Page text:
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Kenyan Barbeque

(It’s a hard road to a good meal)

     The cafe where I ate my most remarkable Kenyan meal cannot be found in any guidebook or on any tourist itinerary. If I had ever set foot in the Third World before or if I’d known another soul in Africa to advise me, I probably wouldn’t have gotten within miles of the place. But then I would have missed an experience of a lifetime.

     I hadn’t even expected to stay overnight in Nairobi. But after being bumped off a flight out of London and missing my only-twice-a-week connection to Madagascar, I found myself alone in a strange and daunting city for four days, with no friends and the limited options afforded by my limited funds. I couldn’t afford anything like the Hilton, so the taxi driver took me to a "secure" hotel near River Road that was one-tenth the price. Later, I learned that, according to a popular "survivor’s guide" to Nairobi, I ran a 100 percent chance of being mugged if I wandered out at night in that neighborhood. Guess I was lucky.

     Determined not to cower in my room for four days, I walked out to see the city. As I was apparently the only white person staying on the "wrong side" of Mboya Street, I immediately attracted every hustler within blocks, trying to sell me everything from watches to safaris. One hustler named George was particularly charming and kept walking with me after most others had abandoned me as a poor prospect. Eventually, I admitted to myself that I really wouldn’t learn anything about this weird place without a guide. George offered to get me a guide and a car and driver for a day trip to the Rift Valley, the coffee and tea plantations, and anything else I’d like to see. Soup to nuts for $100. It took most of my financial cushion, but I agreed.

     Fifteen minutes later George drove up in a dilapidated Peugeot. He introduced the driver, Bosko, whose pointed, bony frame was lost in a shiny blue suit and who spoke very little English. The guide Ben, with shaven head, sharp eyes, and a ready guffaw of a laugh, was fluent and charming.

     With stops to fuel the car and change money on the black market, we bounced out of town, dodging homicidal matatu minibuses and seemingly suicidal pedestrians. We spent hours gazing down from the Rift escarpment, walking through the magically scented tea plantations, driving slowly along the rough roads, talking with villagers, and repeatedly being held up by police demanding that we pay them a cash "road tax" before allowing us to pass. It was well into the afternoon before I realized we hadn’t stopped for lunch.

     "You want traditional food for lunch?" Ben asked. Sure. "You know nyama choma?" The guidebook described it as barbequed goat meat and as close as anything comes to claiming the title "national dish of Kenya." Let’s go for it, I said. Ben says Bosko will find the very best in Kiamaiko. I had no idea where Kiamaiko was, but off we went.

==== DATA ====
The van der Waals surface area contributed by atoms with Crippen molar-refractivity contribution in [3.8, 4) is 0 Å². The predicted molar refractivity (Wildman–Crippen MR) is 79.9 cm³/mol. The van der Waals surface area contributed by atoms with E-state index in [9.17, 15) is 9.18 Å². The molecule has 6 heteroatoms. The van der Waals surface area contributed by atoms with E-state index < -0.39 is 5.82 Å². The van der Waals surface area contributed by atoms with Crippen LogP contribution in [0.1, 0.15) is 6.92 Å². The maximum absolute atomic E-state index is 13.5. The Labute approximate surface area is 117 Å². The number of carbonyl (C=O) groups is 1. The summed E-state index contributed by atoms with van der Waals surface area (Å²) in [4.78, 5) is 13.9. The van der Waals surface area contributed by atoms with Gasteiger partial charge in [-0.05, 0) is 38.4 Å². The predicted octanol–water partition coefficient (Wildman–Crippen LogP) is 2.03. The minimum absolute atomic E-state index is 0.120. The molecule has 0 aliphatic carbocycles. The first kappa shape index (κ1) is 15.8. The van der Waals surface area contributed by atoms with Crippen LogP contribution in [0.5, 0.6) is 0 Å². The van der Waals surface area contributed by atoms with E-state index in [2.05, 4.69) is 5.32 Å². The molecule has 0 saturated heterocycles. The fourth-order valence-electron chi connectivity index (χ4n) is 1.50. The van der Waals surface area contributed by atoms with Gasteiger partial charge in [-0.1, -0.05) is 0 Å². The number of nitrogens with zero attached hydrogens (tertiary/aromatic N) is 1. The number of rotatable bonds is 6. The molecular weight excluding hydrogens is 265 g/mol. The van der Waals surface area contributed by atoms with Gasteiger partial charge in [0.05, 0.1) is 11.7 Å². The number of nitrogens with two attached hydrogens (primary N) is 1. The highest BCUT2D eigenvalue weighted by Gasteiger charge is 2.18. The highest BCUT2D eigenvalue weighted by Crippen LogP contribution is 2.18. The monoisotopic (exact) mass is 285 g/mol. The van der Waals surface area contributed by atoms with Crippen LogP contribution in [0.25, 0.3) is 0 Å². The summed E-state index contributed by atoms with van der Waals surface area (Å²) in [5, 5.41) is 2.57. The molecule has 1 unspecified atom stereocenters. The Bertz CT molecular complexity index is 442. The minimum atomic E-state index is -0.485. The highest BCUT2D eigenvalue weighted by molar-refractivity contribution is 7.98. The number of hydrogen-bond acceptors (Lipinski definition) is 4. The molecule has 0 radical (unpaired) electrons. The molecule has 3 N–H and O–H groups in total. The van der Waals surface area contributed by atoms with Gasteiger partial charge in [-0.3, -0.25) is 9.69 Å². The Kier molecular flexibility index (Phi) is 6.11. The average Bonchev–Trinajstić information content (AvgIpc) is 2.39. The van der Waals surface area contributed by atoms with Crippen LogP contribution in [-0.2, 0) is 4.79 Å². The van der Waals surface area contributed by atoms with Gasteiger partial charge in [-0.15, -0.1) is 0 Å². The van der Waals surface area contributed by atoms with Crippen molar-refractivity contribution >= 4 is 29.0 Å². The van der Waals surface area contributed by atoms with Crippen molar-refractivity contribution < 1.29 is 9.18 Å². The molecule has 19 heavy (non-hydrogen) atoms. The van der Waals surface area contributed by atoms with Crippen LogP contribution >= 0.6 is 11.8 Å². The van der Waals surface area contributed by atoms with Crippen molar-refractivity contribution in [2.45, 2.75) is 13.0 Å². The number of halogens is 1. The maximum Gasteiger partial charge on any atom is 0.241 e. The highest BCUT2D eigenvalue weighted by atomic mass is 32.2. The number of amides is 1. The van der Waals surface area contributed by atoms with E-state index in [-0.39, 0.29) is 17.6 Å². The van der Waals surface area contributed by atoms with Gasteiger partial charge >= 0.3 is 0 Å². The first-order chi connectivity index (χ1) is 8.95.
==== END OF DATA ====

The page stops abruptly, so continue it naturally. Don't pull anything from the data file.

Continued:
The road became rougher. The houses became shacks, and the shacks became hovels. I found it difficult to believe that people could live like this. The only images I could compare it to from my experience were those of Rwandan refugee camps. But people seemed to be happily going about their business as if this was the way of the world. As indeed it was for them.

     We turned the car off the dirt road and into a sea of devastation. I wouldn’t have believed one could drive into such a place, but people and goats and chickens parted before us and we inched forward past stalls and the milling hawkers selling drinks, vegetables, used clothes, anything.

     I just stared and tried to take it all in. This was Kiamaiko, a slum of mammoth proportions just outside Nairobi proper. Nobody knows how many people live there, though estimates run past a million. There is no running water, there are no amenities. The only notice the government takes of Kiamaiko is to periodically bring in bulldozers and level it all. Then, within days, the shacks are rebuilt and life goes on as if nothing had happened. Ben explained this to me as we lurched along and the ruts threatened to tear the wheels off the car.

     The smells were, well, rich. And when the car had taken the tenth weird turn and then lurched to a stop in a puddle, I knew I’d never find my way out alone. Bosko got out and I asked, in as calm a voice as I could manage, if this was where we were eating lunch. Ben said no. Bosko was going home to get something first. Home. HE lived here. Boy, am I glad I kept my American mouth shut.

     A little while later and another few turns and puddles, we were in an area with nothing but vast herds of goats and meat hanging from the rafters of shacks. We stopped just this side of a gaggle of goats and Ben announced that we had arrived. This was where we would find nyama choma.

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